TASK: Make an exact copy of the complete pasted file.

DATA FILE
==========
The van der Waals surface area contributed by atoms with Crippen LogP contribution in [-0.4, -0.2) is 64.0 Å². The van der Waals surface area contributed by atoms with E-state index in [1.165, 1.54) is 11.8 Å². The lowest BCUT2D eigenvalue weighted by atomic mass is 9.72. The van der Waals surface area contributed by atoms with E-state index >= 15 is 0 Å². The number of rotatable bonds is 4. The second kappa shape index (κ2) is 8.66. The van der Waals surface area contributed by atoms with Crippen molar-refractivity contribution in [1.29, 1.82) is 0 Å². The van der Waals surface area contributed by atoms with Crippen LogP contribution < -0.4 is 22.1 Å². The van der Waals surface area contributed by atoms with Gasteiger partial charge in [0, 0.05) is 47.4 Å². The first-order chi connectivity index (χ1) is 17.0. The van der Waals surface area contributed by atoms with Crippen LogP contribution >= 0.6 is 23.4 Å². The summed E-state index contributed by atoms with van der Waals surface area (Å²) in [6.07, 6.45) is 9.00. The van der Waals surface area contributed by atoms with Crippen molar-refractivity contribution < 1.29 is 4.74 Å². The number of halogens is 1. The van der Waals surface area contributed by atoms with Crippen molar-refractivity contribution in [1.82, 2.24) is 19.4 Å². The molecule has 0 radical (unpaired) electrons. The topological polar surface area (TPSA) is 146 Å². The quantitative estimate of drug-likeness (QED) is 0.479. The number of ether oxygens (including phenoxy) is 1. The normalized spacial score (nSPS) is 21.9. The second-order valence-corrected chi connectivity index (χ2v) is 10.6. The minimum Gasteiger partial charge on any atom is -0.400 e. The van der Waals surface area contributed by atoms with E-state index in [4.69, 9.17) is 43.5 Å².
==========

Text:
The van der Waals surface area contributed by atoms with Crippen LogP contribution in [-0.4, -0.2) is 64.0 Å². The van der Waals surface area contributed by atoms with E-state index in [1.165, 1.54) is 11.8 Å². The lowest BCUT2D eigenvalue weighted by atomic mass is 9.72. The van der Waals surface area contributed by atoms with E-state index >= 15 is 0 Å². The number of rotatable bonds is 4. The second kappa shape index (κ2) is 8.66. The van der Waals surface area contributed by atoms with Crippen molar-refractivity contribution in [1.29, 1.82) is 0 Å². The van der Waals surface area contributed by atoms with Crippen LogP contribution < -0.4 is 22.1 Å². The van der Waals surface area contributed by atoms with Gasteiger partial charge in [0, 0.05) is 47.4 Å². The first-order chi connectivity index (χ1) is 17.0. The van der Waals surface area contributed by atoms with Crippen LogP contribution >= 0.6 is 23.4 Å². The summed E-state index contributed by atoms with van der Waals surface area (Å²) in [6.07, 6.45) is 9.00. The van der Waals surface area contributed by atoms with Crippen molar-refractivity contribution < 1.29 is 4.74 Å². The number of halogens is 1. The van der Waals surface area contributed by atoms with Crippen molar-refractivity contribution in [1.82, 2.24) is 19.4 Å². The molecule has 0 radical (unpaired) electrons. The topological polar surface area (TPSA) is 146 Å². The quantitative estimate of drug-likeness (QED) is 0.479. The number of ether oxygens (including phenoxy) is 1. The normalized spacial score (nSPS) is 21.9. The second-order valence-corrected chi connectivity index (χ2v) is 10.6. The minimum Gasteiger partial charge on any atom is -0.400 e. The van der Waals surface area contributed by atoms with E-state index in [4.69, 9.17) is 43.5 Å².